Daniel Ricciardo says that joining the Renault F1 team for the 2019 season was less risky than staying at Red Bull.
Ricciardo signed a two-year deal with the Enstone squad last year, announcing his shock decision to leave the energy drink outfir after five years. Prior to the announcement, Ricciardo was on the verge of signing an extension with the team, following in the footsteps of former teammate Max Verstappen.
However, he opted against a contract renewal and instead joined the resurging Renault outfit. This year, Red Bull will run with Honda engines which have not yet been as efficient as the units from championship competing Mercedes and Ferrari.
“Part of the risk was Honda and whether they perform or not," Ricciardo said. "I’m coming here to Renault and yes, I want to win, but the expectation is that we won’t this year. We want to improve and, if we do, awesome.
"At Red Bull, it was like 'Okay, this year is going to be our year' and there’s nothing wrong with that. The risk of being let down and disappointed is much higher. I went there after they’d won four world titles so I was like “Oh I’m gonna have a world championship car.” For five years, that wasn’t the case. It wasn’t all bad, don’t get me wrong."
"If the move with Honda doesn’t work, then it was just more risky for my happiness within the team and everyone’s motivation. So there’s less risk by coming to Renault and there’s more room for us to grow. Every year, Renault have grown and improved.”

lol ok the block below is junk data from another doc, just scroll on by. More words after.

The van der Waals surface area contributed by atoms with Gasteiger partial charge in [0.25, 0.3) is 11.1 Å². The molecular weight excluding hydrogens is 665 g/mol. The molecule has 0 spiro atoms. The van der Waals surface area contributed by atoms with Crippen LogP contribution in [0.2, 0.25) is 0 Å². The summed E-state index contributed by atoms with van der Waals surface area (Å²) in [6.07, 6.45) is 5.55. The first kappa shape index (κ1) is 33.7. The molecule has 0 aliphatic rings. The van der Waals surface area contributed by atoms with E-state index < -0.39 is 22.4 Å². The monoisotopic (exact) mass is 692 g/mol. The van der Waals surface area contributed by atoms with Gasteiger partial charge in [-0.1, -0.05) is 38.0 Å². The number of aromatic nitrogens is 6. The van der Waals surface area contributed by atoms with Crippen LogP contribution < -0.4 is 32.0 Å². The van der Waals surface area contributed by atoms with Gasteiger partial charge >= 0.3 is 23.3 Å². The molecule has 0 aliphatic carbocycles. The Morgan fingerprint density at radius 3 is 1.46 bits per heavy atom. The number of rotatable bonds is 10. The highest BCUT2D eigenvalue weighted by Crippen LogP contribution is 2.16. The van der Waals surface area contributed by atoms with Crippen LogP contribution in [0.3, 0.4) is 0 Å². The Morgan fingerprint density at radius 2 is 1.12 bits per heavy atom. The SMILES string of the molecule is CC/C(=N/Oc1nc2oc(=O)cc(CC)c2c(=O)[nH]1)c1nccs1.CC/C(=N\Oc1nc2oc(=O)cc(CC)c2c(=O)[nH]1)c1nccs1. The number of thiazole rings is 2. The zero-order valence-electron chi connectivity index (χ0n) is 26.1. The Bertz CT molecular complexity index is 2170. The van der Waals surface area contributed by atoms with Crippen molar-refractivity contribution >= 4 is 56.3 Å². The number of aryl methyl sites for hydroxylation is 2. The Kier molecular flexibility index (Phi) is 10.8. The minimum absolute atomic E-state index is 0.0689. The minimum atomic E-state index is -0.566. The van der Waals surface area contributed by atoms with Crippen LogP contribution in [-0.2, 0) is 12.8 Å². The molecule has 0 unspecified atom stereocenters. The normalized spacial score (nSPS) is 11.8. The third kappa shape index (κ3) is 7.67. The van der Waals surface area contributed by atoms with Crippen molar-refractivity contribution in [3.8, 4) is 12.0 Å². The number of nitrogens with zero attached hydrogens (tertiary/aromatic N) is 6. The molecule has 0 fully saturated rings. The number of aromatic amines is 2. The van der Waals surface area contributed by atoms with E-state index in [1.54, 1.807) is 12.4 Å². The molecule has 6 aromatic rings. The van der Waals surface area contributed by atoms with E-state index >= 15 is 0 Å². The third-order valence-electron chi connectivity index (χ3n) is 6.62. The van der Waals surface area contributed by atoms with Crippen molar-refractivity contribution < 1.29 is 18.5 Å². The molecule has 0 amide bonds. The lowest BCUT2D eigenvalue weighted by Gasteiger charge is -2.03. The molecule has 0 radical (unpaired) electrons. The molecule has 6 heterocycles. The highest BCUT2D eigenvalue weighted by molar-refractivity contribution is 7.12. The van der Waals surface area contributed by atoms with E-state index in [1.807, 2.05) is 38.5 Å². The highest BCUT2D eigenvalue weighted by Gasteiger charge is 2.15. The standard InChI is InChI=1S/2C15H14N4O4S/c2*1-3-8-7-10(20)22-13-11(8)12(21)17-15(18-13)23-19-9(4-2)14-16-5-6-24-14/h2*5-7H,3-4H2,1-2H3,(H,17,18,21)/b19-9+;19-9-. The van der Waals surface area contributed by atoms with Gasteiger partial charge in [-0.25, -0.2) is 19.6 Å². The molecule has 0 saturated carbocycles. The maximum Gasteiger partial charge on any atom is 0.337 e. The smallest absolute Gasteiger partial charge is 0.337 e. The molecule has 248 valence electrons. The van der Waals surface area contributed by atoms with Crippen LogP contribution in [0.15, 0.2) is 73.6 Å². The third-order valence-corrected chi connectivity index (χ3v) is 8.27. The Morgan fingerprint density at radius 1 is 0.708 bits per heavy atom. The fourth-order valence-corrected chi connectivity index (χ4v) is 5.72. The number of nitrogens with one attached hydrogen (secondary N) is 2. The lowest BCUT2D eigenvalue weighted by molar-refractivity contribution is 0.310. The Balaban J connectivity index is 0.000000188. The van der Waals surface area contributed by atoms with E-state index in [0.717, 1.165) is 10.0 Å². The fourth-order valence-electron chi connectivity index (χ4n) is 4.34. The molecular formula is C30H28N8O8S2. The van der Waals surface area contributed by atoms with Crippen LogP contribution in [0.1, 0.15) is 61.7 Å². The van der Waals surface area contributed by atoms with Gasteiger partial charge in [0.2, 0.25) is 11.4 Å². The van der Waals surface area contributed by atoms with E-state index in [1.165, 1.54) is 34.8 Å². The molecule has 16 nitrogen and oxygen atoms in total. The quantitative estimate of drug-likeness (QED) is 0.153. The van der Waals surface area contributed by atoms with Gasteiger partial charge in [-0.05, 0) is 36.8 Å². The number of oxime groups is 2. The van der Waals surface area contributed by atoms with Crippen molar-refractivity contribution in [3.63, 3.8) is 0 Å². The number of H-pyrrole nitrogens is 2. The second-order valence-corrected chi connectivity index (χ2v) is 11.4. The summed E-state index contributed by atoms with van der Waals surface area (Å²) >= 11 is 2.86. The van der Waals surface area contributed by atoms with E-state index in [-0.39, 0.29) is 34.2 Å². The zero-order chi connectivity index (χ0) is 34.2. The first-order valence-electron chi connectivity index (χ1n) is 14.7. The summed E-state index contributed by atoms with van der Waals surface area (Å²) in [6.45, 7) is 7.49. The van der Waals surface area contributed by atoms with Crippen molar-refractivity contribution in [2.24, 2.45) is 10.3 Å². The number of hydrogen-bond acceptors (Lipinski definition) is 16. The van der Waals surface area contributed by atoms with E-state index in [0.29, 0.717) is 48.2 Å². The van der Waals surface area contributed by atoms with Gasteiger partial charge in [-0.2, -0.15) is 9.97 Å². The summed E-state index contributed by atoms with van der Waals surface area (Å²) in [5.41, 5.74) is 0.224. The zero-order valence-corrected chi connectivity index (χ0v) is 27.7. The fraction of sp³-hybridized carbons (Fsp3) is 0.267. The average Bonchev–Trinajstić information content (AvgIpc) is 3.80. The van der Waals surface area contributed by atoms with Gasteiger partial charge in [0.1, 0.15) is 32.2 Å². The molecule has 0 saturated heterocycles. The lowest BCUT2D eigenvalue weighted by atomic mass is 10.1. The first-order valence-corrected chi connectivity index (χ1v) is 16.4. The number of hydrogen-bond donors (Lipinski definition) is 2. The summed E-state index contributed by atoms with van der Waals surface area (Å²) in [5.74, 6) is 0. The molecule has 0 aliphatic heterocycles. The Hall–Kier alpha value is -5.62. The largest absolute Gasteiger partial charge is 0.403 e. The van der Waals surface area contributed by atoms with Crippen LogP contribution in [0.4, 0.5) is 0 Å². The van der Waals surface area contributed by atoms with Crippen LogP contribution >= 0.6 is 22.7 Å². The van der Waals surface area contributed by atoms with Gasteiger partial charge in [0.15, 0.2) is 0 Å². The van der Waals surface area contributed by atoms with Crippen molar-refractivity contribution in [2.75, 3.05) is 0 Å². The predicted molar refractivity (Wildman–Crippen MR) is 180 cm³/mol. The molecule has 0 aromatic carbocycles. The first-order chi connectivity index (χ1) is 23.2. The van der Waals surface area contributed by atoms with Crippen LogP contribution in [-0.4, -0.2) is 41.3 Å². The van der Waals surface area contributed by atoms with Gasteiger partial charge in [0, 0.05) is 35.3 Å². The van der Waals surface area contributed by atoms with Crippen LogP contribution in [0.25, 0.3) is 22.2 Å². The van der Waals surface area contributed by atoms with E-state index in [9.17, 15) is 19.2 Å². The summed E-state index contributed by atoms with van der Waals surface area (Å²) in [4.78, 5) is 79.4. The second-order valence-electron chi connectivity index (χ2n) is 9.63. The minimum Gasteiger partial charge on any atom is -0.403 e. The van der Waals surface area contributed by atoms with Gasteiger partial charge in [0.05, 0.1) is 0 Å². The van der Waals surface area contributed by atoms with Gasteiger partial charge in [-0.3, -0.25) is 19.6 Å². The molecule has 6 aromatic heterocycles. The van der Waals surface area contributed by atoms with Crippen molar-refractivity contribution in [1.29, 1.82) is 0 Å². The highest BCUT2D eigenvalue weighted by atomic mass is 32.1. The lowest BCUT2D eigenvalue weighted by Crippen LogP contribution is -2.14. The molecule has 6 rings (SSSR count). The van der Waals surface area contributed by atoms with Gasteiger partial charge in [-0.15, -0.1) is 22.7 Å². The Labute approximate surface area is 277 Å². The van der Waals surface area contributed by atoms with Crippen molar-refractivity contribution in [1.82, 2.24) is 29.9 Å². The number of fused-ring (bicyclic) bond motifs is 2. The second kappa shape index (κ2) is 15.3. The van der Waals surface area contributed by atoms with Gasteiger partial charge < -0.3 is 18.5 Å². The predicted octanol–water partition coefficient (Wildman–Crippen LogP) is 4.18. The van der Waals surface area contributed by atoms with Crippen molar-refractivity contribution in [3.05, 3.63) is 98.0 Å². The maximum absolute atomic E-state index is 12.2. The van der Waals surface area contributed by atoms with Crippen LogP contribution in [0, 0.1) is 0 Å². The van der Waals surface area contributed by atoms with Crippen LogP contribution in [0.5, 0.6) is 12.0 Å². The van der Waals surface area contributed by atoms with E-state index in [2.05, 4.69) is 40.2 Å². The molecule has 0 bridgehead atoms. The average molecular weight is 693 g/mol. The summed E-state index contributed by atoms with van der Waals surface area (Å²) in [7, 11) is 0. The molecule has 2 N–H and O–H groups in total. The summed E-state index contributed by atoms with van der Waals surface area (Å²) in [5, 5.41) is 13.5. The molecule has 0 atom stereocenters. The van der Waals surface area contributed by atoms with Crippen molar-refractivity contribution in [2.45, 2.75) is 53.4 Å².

In his time with Red Bull, Ricciardo bagged a handful of Grand Prix victories and an abundance of podiums. Although he wasn't given a championship competing car over the course of his time at the team, he doesn't view his time there as negative.
“I don’t look back on it negatively at all, they gave me all my current milestones in F1. I’ll look back and obviously go “Oh, I wish you’d signed me for 2013!” That would have been awesome or, you know, Mark Webber retiring a year earlier. But I don’t look back bitterly.
"They provided me with amazing opportunities and that’s just how the sport is. It’s how it works. That was the best option I had, and it wasn’t all negative. The five years of coming close but not close enough; I felt if I did another year or two with the same outcome, I felt that was the risk I had to take with and go “It’s time to make a change.”
"That’s the personal thing, I could have gotten demotivated or frustrated.”